Join us for a celebratory tipple!

Preparing for your Cycling Adventure

2021 is looking like the year for adventure! Humankind has been rocked to the core with the affects of Covid-19. But we’re a hardy breed and as things improve we are seeing more and more people wanting to grab life by the Short and Curlies and make 2021 a year that really counts. So if you’re heading off on a cycling adventure, it’s easy to let the excitement take over, burst out of the blocks on arrival and return home exhausted! Try these tips to ensure you are prepared for your dream cycling holiday. Whether you booked on one of our tours for ‘Avid’ cyclists or one for ‘Active’ cyclists you’ll be better off for it! Oh, and if you aren’t sure what type of rider you are you can find out here.

Build up the miles

By building up the miles in your legs you’ll enjoy your trip more and be able to get a greater benefit from your days in the saddle. Most of us are too busy (or not motivated enough!) to be generally cycling back to back, long days. But do what you can. Fit things around your work day or whatever you normally get up to. Simply extending your weekend rides in the lead up will help your body in its readiness for what’s coming and psychologically you’ll feel more prepared. If you can set aside a little extra saddle time for one or two double-days it’ll put you in great shape. Remember it’s a holiday and not a race. Wild Atlantic Cycle tours are generally laid back. There is no pressure to cycle quickly (Have a look at who we are and what makes our company tick for reassurance!), but the distances may be more than what you’re used to. Feeling in shape will make the whole experience more enjoyable! And if it’s our Ireland End-to-End, you’ll want to save some energy for the demanding après cycle Guinness.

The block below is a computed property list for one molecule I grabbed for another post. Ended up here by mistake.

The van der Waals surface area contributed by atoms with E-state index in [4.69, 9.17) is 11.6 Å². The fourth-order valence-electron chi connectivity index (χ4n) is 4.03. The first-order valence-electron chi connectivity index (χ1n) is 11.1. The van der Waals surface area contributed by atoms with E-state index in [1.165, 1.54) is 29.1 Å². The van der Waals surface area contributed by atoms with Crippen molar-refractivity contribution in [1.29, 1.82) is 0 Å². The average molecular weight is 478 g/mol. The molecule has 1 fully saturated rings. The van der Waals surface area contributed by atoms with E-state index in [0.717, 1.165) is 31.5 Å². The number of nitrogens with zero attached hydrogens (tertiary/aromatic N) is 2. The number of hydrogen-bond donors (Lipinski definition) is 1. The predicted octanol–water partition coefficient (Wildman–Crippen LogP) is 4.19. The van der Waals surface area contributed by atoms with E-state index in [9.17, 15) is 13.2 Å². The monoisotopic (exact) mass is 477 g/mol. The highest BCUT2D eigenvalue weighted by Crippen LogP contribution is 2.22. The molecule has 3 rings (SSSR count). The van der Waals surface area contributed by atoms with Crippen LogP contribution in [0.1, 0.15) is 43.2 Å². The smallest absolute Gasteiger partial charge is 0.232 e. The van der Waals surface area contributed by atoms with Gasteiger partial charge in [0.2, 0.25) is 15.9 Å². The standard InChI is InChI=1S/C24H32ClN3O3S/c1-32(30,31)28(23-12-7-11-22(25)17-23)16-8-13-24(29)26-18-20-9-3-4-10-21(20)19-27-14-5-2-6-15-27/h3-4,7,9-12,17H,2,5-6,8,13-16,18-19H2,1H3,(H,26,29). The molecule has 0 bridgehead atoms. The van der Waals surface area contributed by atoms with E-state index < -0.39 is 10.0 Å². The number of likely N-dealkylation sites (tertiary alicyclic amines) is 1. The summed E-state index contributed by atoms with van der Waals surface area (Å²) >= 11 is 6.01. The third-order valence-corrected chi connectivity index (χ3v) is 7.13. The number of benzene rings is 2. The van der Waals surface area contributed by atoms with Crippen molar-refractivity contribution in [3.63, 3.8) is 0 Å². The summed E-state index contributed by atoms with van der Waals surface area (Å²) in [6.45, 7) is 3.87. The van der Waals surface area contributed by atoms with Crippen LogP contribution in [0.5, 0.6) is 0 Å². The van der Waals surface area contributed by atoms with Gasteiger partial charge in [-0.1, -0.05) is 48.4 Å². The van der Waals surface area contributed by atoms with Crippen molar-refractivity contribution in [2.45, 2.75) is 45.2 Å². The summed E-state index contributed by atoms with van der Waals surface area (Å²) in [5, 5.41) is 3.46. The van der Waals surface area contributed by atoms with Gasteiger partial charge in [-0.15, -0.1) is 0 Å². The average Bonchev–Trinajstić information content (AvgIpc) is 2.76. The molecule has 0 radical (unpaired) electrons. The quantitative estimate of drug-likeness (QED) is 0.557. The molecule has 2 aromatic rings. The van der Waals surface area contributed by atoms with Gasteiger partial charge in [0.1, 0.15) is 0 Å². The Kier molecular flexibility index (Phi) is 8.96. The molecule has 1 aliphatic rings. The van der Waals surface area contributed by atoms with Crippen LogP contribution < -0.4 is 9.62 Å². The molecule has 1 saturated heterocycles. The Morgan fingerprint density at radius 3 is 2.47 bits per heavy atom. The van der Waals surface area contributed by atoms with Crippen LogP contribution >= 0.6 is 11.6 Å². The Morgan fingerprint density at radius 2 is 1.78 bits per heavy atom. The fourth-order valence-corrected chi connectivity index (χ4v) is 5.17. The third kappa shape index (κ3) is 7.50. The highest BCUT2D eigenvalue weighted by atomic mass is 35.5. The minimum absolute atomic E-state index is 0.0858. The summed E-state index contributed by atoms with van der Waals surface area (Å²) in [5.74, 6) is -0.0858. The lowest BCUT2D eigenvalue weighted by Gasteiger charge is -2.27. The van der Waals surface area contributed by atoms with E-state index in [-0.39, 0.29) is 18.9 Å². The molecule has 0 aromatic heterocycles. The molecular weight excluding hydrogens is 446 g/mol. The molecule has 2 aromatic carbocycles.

Prepare your Bike

Some people love tinkering. If you’re like me you just want to ride your bike! However, neglecting that noisy pedal or not trusting your tyres or brakes isn’t the best idea! Your bike is going to see more wear on your days away than normal. The demands of long climbs and descents mean that you really want your gears and brakes to be in good working order – so replacing brake pads and cables before you leave is a good idea.

Saddle comfort

Long days make it important to have a seat that you know is bum friendly over endurance rides (make sure you test it in advance). Good quality cycling shorts are a necessity and a great use of your budget. Don’t skimp on these. Many people swear by chamois cream too.